I'm Jim. I'm a doctor, teacher, and journalist. My specialty is preventive medicine. I'm a lecturer at Yale School of Public Health, and I covered the pandemic for The Atlantic, where I started as an editor in 2012 (and did a video series and podcast). My book Clean is a cultural history of hygiene and the soap and skin-care industries. My dog is Moses. That's probably enough about me.
What is The Body?
A body is what we carry around, obviously, but it's also a collective. So I thought the name was fitting. Health tends to be framed as an individual pursuit. In some ways, it is. In most ways, it's not.
I hope The Body can be a community where we discuss news and other useful information about keeping well, separately and together. Ideally it will feel like a reprieve from the clickbait, panic, and oversimplification that tend to dominate news feeds (especially in the domains of science and health).
I see this new platform as a mix between a blog, newsletter, and social media. It's meant for writing that's more conversational, spontaneous, and interactive than what might appear in a book or medical journal or magazine. I think that lends itself to exploring uncertainty, having ongoing conversations, asking questions, sharing interesting things that didn't make news, adding context, and figuring out problems over time.
Who is it for?
It's for readers who want to keep up with the latest in health and medicine but who don't live online or subscribe to every scientific journal. Hopefully some experts will be among the group, but no expertise is required.
The emphasis will be on prevention over treatment, so we'll focus more on day-to-day habits and universal subjects (food, sleep, relationships, aging, alcohol, skin, vaccines, caffeine, etc.) than on, say, polycystic kidney disease. But obviously if there's a promising new treatment for COVID-19 (or a fascinating breakthrough for polycystic kidney disease), we'll talk about that, too.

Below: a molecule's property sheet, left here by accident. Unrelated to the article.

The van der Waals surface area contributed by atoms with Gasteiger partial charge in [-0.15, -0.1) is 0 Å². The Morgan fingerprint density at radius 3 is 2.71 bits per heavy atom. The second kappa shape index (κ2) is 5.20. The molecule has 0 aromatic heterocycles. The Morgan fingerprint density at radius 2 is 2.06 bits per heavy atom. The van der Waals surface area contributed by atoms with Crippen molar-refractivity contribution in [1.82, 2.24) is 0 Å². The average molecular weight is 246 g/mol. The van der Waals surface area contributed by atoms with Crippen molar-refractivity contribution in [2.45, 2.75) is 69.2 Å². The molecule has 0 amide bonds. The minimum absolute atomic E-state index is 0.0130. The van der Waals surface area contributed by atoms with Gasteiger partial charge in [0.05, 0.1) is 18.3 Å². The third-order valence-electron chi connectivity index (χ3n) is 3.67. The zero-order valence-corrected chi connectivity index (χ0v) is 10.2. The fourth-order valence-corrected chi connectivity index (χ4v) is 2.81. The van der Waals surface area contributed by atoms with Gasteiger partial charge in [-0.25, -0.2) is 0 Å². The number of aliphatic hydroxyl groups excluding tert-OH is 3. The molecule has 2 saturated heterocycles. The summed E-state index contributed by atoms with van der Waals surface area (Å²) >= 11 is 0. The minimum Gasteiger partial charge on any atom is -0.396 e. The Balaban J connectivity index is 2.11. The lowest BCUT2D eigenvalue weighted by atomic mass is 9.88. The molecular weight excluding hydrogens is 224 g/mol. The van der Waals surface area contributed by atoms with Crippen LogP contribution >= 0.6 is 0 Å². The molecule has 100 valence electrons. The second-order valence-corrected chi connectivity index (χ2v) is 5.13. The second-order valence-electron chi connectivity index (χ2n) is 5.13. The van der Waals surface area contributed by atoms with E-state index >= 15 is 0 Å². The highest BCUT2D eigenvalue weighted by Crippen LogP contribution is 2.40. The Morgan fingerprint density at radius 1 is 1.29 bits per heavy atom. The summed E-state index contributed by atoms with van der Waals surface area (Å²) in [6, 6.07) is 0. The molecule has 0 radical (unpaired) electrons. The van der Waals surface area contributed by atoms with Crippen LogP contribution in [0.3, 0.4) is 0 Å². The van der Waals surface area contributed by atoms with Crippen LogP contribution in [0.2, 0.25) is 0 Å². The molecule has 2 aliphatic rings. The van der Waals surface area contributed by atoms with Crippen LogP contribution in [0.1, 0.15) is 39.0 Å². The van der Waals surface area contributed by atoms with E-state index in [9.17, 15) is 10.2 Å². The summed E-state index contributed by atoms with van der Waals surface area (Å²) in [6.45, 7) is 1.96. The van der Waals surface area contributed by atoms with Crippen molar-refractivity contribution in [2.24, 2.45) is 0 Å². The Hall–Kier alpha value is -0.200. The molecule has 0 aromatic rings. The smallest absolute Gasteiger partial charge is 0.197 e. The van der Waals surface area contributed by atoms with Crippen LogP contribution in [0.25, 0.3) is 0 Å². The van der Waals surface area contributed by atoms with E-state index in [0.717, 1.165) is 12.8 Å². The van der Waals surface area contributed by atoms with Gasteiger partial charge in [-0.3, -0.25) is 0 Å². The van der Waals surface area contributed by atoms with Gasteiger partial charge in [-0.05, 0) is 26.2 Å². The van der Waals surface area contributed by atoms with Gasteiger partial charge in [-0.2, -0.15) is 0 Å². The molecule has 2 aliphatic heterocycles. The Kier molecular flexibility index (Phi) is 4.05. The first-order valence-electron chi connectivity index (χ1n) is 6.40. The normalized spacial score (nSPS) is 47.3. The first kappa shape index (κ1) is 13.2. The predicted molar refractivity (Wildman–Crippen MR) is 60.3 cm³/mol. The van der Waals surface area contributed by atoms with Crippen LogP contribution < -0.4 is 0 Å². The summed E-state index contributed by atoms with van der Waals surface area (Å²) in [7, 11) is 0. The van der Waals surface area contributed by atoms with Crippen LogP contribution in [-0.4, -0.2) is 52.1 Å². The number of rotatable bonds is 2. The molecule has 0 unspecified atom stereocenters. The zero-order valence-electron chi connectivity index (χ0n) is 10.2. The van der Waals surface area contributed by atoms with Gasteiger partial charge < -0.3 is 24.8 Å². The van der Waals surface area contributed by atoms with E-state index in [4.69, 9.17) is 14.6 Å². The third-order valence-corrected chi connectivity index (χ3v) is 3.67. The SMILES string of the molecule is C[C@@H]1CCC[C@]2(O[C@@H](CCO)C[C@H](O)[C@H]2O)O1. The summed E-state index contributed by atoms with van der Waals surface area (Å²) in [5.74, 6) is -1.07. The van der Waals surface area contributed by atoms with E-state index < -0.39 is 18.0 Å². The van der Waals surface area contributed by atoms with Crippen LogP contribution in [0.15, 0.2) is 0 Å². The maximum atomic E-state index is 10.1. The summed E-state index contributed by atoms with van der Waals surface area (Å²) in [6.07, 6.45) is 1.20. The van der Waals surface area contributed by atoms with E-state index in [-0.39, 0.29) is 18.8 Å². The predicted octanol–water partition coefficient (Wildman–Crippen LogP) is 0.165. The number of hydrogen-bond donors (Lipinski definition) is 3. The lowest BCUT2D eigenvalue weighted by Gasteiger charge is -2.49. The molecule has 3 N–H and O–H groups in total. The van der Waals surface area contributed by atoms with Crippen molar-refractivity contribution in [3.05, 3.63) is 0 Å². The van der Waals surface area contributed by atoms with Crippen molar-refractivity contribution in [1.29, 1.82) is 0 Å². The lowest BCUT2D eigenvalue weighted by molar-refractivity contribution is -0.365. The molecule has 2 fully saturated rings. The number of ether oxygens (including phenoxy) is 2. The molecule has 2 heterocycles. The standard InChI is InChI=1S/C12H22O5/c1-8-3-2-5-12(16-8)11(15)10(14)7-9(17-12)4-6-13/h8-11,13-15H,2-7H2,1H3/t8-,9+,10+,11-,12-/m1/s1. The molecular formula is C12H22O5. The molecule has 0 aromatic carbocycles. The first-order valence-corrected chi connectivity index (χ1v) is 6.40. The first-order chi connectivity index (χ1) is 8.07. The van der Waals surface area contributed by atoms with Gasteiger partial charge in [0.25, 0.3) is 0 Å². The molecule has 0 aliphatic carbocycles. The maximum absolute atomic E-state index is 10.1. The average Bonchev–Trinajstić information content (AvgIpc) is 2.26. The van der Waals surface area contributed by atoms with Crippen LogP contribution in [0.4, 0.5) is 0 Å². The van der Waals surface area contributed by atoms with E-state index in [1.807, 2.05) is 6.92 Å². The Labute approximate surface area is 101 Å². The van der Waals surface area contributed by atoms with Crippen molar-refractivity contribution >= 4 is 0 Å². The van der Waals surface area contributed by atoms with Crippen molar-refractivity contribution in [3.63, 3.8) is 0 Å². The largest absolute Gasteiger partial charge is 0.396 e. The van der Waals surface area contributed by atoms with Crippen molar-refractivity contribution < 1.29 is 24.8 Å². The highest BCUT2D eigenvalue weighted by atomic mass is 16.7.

How do I read it?
Just sign up, and I'll send you a weekly email. No Facebook account needed.
I'll share important/interesting updates from the week in health, with context and analysis. Letters will discuss major news stories, as well as things like research that didn't get enough attention, great science journalism, interesting incremental developments in medicine, policy updates worth understanding, and weird stories from the wellness industry.
I'll also answer questions from readers, and pose questions to the group. I'll write to you like I would any acquaintance who doesn't spend all day reading and talking about health.
If you like getting information that way, welcome. If you find it weird or grating or offensively heavy on em-dashes and parentheses, that's okay. I'll also continue to do (and direct readers to) more formal magazine, newspaper, and book writing.
This platform is still in development, and new features should be online in coming weeks. Among them, you'll be able to reply to my emails and let me know what's on your mind. (For now, you can comment on this site, but I understand that isn't ideal for personal things.) In the meantime, I'll experiment with different approaches and adapt to what's useful and interesting to you (especially in terms of length, frequency, format).
I also hope to commission occasional work from other writers, and to do Q&As with people who have unique perspectives, including readers. Please let me know if there's something you've written/read/produced/wondered that might be of interest to other readers and warrant inclusion in a letter.
A few other logistical notes: The emails will also appear on this site (body.bulletin.com), as will some other writing, which I'll post occasionally. When I post things here, I have the option to also send them out as emails. I know most people have overflowing inboxes (I'll get to this), so I'll listen to your feedback on how much I should send versus leave solely on this site. Also, for now, everything is free. Depending on levels of interest, ambitions of projects, and variables like whether the comments get overwhelmed by people dropping in to hawk diet pills, I may ask regular readers to contribute a very small amount to help keep things productive.